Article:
For Immediate Release: March 28, 2012
(Washington, D.C.) The National Academy of Sciences (NAS) will release a major new technical report on the Comprehensive Test Ban Treaty (CTBT) this Friday March 30. The report will assess the U.S. ability to maintain its nuclear arsenal without nuclear test explosions and the ability of the international monitoring system to detect clandestine tests.
The Indonesian House of Representatives approved the ratification of the 1996 Comprehensive Test Ban Treaty (CTBT) on Dec. 6, decreasing the number of states that must ratify the pact before its entry into force from nine to eight.
(Washington, D. C.) Today, the Indonesian parliament approved the ratification of the 1996 Comprehensive Test Ban Treaty, which bans all nuclear weapons test explosions and establishes a global system for detecting and deterring clandestine test explosions.
Barry H. Steiner is a professor of political science at California State University, Long Beach, where he has taught since 1968. Specializing in war and peace studies, he has worked on nuclear strategy, preventive diplomacy, arms races, and arms control. He gratefully acknowledges the comments of Lawrence D. Weiler on an earlier version of this article.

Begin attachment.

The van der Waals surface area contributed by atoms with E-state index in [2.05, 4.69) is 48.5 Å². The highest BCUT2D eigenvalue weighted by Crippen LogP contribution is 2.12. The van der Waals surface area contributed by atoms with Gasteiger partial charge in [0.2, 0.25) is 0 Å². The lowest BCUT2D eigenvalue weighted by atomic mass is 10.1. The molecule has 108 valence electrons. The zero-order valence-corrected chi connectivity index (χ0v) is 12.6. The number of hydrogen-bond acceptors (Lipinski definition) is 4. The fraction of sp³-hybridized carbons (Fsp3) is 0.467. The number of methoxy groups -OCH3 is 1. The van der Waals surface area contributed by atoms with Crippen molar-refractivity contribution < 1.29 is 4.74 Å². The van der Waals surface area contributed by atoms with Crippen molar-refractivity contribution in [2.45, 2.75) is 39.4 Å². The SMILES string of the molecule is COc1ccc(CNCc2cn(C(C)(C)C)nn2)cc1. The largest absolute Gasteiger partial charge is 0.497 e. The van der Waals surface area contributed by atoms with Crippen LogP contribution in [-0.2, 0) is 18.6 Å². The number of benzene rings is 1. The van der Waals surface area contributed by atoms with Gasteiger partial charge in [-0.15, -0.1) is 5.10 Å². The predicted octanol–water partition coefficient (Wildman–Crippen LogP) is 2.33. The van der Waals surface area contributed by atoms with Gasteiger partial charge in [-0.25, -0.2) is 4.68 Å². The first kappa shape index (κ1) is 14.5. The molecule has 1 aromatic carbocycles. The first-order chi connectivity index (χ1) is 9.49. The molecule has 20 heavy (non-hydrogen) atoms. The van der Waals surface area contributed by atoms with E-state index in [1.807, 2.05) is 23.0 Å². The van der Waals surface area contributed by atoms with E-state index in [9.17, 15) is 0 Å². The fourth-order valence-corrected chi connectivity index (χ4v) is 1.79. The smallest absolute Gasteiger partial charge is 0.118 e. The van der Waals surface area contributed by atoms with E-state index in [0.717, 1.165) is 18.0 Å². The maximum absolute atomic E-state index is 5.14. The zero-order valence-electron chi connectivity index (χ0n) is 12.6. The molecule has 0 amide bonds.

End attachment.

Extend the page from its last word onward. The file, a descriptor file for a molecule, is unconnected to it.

Volume 2, Issue 14, November 3, 2011
A front-page story in today’s Washington Post (“Supercomputers Offer Tools for Nuclear Testing--and Solving Nuclear Mysteries”) illustrates how far the U.S. Stockpile Stewardship Program has come since nuclear explosive tests ended in 1992. Scientists at the three U.S. national laboratories now have a deeper understanding of nuclear weapons than ever before.
(Washington, D.C.) – Twenty-five years ago this month, President Ronald Reagan and Soviet leader Mikhail Gorbachev met in Reykjavik, Iceland and moved to the verge of an agreement to rid the world of nuclear weapons.
In their article, “Reykjavik: When Abolition Was Within Reach,” in the October issue of Arms Control Today, Thomas Blanton and Svetlana Savranskaya of the National Security Archive at George Washington University delve into primary-source documents to fill out the historical picture of the October 11-12 summit.